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Scotland is currently considering whether to add folic acid to flour as concerns mount that there could be an increase in birth defects.
Professor Sue Wray, a reproductive health expert from the University’s Department of Cellular and Molecular Physiology, explains the importance for women of increasing their folic acid intake prior to conception:
“The Scottish Minister for Public Health, Maureen Watt, has announced that her government will consider how they might progress the case for mandatory fortification of flour with folic acid. So, what makes folic acid important?
“Dietary folic acid makes folate, which is vitamin B9, first identified as a dietary necessity by Lucy Wills in the 1930. Working in India she discovered that the type of anaemia seen there in pregnant women, was due to a lack of this component in the diet, which became known as the Wills factor.
“Her cure was simple, Marmite – as yeast contains folate. It was not until much later, the 1990’s, that it became clear that vitamin B9 deficiency was also a cause of spina bifida. This and related conditions, known as neural tube defects, are where the spine does not develop properly often resulting in paralysis and incontinence. A vitamin B9 dietary deficiency can be overcome by taking folic acid as a supplement. Another solution to deficiency is to fortify foods with folic acid.
“At first one might think how odd that Scotland wishes to affect the diet of its people in a unilateral manner. Surely what’s right or wrong to eat will be the same north or south of the border? And in turn, is the debate about fortification, folic acid or both?
“Frustration is at the root of the Minister’s statement. The movement to mandate that folic acid be added to UK flour is a quarter of a century old. It has been added to US and Canadian flour for more than 15 years and over 70 other countries add folic acid to flour. But not the UK or any European country for that matter.
“The case for mandatory fortification of a widely eaten food, flour, is to increase public health, in this case by reducing the number of babies born each year with neural tube defects. Although vitamin B9 is essential to human health, our bodies cannot make it and therefore we have to get it from our diet. As well as yeast many leafy greens are rich in folate (hence the name). Unfortunately in modern Britain 1 in 10 of us is deficient in folate.
“One of the reasons why folate is essential is that it is needed for cells that are dividing. This, in turn, explains why folate is essential for pregnant women – imagine how many times cells have to divide and multiply to grow a baby! (Blood cells have a short lifespan and thus have to be continually made by the bone marrow, hence the anaemias that will arise if B9 is deficient, as identified by Lucy Wills.)
“Pregnant women will be given folic acid as a supplement; however for those who are folate deficient this may be too late to prevent spina bifida. This is because forming and closing of the neural tube occurs very early in pregnancy, and is completed before the baby is one month old. Many women, even those planning a pregnancy will not know they are pregnant at this time. For this reason women wishing to conceive are encouraged to take folate supplementation (as folic acid) for at least three months before conceiving (periconceptual). For the estimated 40% of unplanned pregnancies that occur in the UK each year, there is no chance to supplement. Unfortunately you have more chance of being folate deficient and having an unplanned pregnancy in areas of social deprivation. Such conditions occur within Merseyside and Scotland. This brings us back to the Minister for Public Health.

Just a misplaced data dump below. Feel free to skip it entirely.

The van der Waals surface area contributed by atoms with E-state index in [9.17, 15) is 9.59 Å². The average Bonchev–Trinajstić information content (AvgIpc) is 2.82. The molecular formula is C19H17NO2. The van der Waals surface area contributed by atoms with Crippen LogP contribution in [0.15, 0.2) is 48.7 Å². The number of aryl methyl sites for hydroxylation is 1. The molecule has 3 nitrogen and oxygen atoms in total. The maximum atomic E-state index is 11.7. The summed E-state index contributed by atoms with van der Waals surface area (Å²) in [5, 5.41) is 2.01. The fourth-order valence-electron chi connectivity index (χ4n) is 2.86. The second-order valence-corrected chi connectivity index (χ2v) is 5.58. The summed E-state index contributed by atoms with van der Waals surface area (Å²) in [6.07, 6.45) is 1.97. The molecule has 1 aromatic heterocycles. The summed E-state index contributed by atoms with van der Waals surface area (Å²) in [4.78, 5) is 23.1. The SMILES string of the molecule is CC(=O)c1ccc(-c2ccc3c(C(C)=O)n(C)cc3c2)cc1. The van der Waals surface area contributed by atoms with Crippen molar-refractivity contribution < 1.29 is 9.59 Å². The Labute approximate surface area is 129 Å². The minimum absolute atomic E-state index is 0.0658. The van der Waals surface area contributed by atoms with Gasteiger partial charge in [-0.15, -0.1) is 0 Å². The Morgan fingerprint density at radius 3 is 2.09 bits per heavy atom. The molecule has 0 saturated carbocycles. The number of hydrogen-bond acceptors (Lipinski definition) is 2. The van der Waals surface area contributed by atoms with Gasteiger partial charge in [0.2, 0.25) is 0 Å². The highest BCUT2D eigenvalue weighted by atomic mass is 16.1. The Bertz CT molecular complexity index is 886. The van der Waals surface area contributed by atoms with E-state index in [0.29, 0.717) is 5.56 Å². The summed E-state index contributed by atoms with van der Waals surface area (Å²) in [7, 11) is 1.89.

“If we accept that many women who become pregnant are folate deficient and thus at risk of spina bifidia and related conditions, doesn’t it make sense to think of other strategies, such as fortifying flour with folic acid, to prevent it? It has been estimated that this would save at least 300 babies each year in the UK being born with this serious condition. In the US and other countries neural tube defects fell by between 25-80% after folic acid was added to foods.
“So why are our lawmakers dragging their feet? It cannot be that there is a blanket ban on what detractors call mass medication and an infringement on our civil liberties, as several common foods have either voluntary or mandatory fortification. For example, iodine is put into salt, and margarines and breakfast cereals are fortified with vitamins. Flour already by law has iron, vitamins B1 and B3 and calcium (in the form of chalk) added to it, so why not folic acid? For campaigners such as Baroness Tanni Grey-Thompson, the athlete born with spina bifidia, we should wait no longer. There were fears that some cancers may have been increased with high folate levels, but a study of 50,000 people published in the Lancet found no such risk. In fact there is evidence that folic supplementation also reduces autism, babies being born underweight, asthma and heart defects. In Liverpool, Harris-Wellbeing Fellow, Nancy Medley says it would be of interest to compare the effectiveness of supplementation vs fortification, but no one doubts that folic acid helps prevent spina bifidia.
“It will be interesting to see if Scotland’s proposal to go ahead without England, as it did with banning smoking in public places, will kick-start the UK government to enact this simple solution to a serious problem and spare hundreds of babies every year from birth defects.”
For further information visit Shine or the Royal College of Obstetricians and Gynaecologists.
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